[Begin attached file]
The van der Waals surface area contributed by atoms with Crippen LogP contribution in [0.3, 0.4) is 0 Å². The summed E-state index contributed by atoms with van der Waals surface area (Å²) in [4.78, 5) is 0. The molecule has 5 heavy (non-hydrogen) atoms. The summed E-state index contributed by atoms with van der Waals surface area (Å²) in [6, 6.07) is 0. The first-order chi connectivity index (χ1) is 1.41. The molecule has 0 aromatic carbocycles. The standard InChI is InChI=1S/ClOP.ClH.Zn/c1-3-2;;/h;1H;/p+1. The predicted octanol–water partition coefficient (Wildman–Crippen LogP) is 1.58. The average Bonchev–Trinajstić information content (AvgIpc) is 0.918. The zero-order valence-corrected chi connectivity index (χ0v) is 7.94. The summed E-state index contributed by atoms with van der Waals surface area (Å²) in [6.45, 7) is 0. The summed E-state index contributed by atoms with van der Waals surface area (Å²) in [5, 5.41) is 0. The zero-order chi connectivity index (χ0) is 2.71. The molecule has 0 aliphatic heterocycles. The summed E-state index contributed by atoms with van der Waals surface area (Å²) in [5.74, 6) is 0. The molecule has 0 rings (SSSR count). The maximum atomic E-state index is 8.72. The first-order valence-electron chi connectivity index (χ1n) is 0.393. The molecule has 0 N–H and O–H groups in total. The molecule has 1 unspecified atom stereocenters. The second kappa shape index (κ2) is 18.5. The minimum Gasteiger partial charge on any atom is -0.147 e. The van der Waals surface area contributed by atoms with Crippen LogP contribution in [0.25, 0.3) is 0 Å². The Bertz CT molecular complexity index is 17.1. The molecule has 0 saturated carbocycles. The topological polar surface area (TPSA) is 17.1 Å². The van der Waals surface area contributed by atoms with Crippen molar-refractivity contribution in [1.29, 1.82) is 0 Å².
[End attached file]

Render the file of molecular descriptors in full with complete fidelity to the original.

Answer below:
The van der Waals surface area contributed by atoms with Crippen LogP contribution in [0.3, 0.4) is 0 Å². The summed E-state index contributed by atoms with van der Waals surface area (Å²) in [4.78, 5) is 0. The molecule has 5 heavy (non-hydrogen) atoms. The summed E-state index contributed by atoms with van der Waals surface area (Å²) in [6, 6.07) is 0. The first-order chi connectivity index (χ1) is 1.41. The molecule has 0 aromatic carbocycles. The standard InChI is InChI=1S/ClOP.ClH.Zn/c1-3-2;;/h;1H;/p+1. The predicted octanol–water partition coefficient (Wildman–Crippen LogP) is 1.58. The average Bonchev–Trinajstić information content (AvgIpc) is 0.918. The zero-order valence-corrected chi connectivity index (χ0v) is 7.94. The summed E-state index contributed by atoms with van der Waals surface area (Å²) in [6.45, 7) is 0. The summed E-state index contributed by atoms with van der Waals surface area (Å²) in [5, 5.41) is 0. The zero-order chi connectivity index (χ0) is 2.71. The molecule has 0 aliphatic heterocycles. The summed E-state index contributed by atoms with van der Waals surface area (Å²) in [5.74, 6) is 0. The molecule has 0 rings (SSSR count). The maximum atomic E-state index is 8.72. The first-order valence-electron chi connectivity index (χ1n) is 0.393. The molecule has 0 N–H and O–H groups in total. The molecule has 1 unspecified atom stereocenters. The second kappa shape index (κ2) is 18.5. The minimum Gasteiger partial charge on any atom is -0.147 e. The van der Waals surface area contributed by atoms with Crippen LogP contribution in [0.25, 0.3) is 0 Å². The Bertz CT molecular complexity index is 17.1. The molecule has 0 saturated carbocycles. The topological polar surface area (TPSA) is 17.1 Å². The van der Waals surface area contributed by atoms with Crippen molar-refractivity contribution in [1.29, 1.82) is 0 Å².